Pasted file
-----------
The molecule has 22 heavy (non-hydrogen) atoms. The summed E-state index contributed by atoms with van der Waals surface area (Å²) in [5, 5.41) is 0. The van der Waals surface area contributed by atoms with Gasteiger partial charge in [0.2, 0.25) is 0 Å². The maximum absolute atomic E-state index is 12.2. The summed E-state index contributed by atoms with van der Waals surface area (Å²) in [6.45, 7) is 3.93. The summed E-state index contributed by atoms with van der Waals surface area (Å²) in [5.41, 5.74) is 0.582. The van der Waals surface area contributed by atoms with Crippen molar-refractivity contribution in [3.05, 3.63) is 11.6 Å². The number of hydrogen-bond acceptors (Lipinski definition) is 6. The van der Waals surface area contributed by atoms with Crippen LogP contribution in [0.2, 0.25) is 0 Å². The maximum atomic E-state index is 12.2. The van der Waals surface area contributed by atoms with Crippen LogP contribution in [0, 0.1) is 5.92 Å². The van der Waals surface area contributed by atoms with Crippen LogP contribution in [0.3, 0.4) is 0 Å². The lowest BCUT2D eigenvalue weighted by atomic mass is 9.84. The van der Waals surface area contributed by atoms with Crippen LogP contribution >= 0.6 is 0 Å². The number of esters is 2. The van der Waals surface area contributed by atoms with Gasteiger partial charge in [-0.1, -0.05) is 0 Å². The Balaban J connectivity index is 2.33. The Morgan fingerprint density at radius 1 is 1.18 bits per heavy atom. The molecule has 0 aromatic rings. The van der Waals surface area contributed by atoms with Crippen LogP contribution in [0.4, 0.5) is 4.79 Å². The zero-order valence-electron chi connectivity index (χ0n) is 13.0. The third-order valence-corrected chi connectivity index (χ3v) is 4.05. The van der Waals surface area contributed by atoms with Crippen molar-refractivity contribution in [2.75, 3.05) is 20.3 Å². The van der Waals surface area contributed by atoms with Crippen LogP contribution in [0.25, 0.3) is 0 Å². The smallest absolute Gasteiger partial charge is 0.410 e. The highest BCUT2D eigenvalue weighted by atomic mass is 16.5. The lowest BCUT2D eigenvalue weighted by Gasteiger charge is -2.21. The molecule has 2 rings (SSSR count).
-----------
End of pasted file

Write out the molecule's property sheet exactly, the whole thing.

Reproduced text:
The molecule has 22 heavy (non-hydrogen) atoms. The summed E-state index contributed by atoms with van der Waals surface area (Å²) in [5, 5.41) is 0. The van der Waals surface area contributed by atoms with Gasteiger partial charge in [0.2, 0.25) is 0 Å². The maximum absolute atomic E-state index is 12.2. The summed E-state index contributed by atoms with van der Waals surface area (Å²) in [6.45, 7) is 3.93. The summed E-state index contributed by atoms with van der Waals surface area (Å²) in [5.41, 5.74) is 0.582. The van der Waals surface area contributed by atoms with Crippen molar-refractivity contribution in [3.05, 3.63) is 11.6 Å². The number of hydrogen-bond acceptors (Lipinski definition) is 6. The van der Waals surface area contributed by atoms with Crippen LogP contribution in [0.2, 0.25) is 0 Å². The maximum atomic E-state index is 12.2. The van der Waals surface area contributed by atoms with Crippen LogP contribution in [0, 0.1) is 5.92 Å². The van der Waals surface area contributed by atoms with Crippen LogP contribution in [0.3, 0.4) is 0 Å². The lowest BCUT2D eigenvalue weighted by atomic mass is 9.84. The van der Waals surface area contributed by atoms with Crippen LogP contribution >= 0.6 is 0 Å². The number of esters is 2. The van der Waals surface area contributed by atoms with Gasteiger partial charge in [-0.1, -0.05) is 0 Å². The Balaban J connectivity index is 2.33. The Morgan fingerprint density at radius 1 is 1.18 bits per heavy atom. The molecule has 0 aromatic rings. The van der Waals surface area contributed by atoms with Crippen LogP contribution in [0.4, 0.5) is 4.79 Å². The zero-order valence-electron chi connectivity index (χ0n) is 13.0. The third-order valence-corrected chi connectivity index (χ3v) is 4.05. The van der Waals surface area contributed by atoms with Crippen molar-refractivity contribution in [2.75, 3.05) is 20.3 Å². The van der Waals surface area contributed by atoms with Crippen LogP contribution in [0.25, 0.3) is 0 Å². The smallest absolute Gasteiger partial charge is 0.410 e. The highest BCUT2D eigenvalue weighted by atomic mass is 16.5. The lowest BCUT2D eigenvalue weighted by Gasteiger charge is -2.21. The molecule has 2 rings (SSSR count).